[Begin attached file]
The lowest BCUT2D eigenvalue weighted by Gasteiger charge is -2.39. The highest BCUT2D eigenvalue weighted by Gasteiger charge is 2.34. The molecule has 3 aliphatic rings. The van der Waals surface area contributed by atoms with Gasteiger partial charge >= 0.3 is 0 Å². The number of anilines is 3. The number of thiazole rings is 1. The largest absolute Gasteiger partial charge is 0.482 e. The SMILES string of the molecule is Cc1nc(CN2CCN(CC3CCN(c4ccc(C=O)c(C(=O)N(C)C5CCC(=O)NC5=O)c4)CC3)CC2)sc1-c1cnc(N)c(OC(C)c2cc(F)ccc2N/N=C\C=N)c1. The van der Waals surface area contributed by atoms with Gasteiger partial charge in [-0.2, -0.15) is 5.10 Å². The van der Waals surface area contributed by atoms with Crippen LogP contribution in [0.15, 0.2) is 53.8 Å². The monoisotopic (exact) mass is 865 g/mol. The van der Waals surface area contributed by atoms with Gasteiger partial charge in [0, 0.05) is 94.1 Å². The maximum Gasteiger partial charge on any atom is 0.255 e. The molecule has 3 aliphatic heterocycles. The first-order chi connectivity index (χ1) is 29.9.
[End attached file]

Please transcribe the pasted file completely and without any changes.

The lowest BCUT2D eigenvalue weighted by Gasteiger charge is -2.39. The highest BCUT2D eigenvalue weighted by Gasteiger charge is 2.34. The molecule has 3 aliphatic rings. The van der Waals surface area contributed by atoms with Gasteiger partial charge >= 0.3 is 0 Å². The number of anilines is 3. The number of thiazole rings is 1. The largest absolute Gasteiger partial charge is 0.482 e. The SMILES string of the molecule is Cc1nc(CN2CCN(CC3CCN(c4ccc(C=O)c(C(=O)N(C)C5CCC(=O)NC5=O)c4)CC3)CC2)sc1-c1cnc(N)c(OC(C)c2cc(F)ccc2N/N=C\C=N)c1. The van der Waals surface area contributed by atoms with Gasteiger partial charge in [-0.2, -0.15) is 5.10 Å². The van der Waals surface area contributed by atoms with Crippen LogP contribution in [0.15, 0.2) is 53.8 Å². The monoisotopic (exact) mass is 865 g/mol. The van der Waals surface area contributed by atoms with Gasteiger partial charge in [0, 0.05) is 94.1 Å². The maximum Gasteiger partial charge on any atom is 0.255 e. The molecule has 3 aliphatic heterocycles. The first-order chi connectivity index (χ1) is 29.9.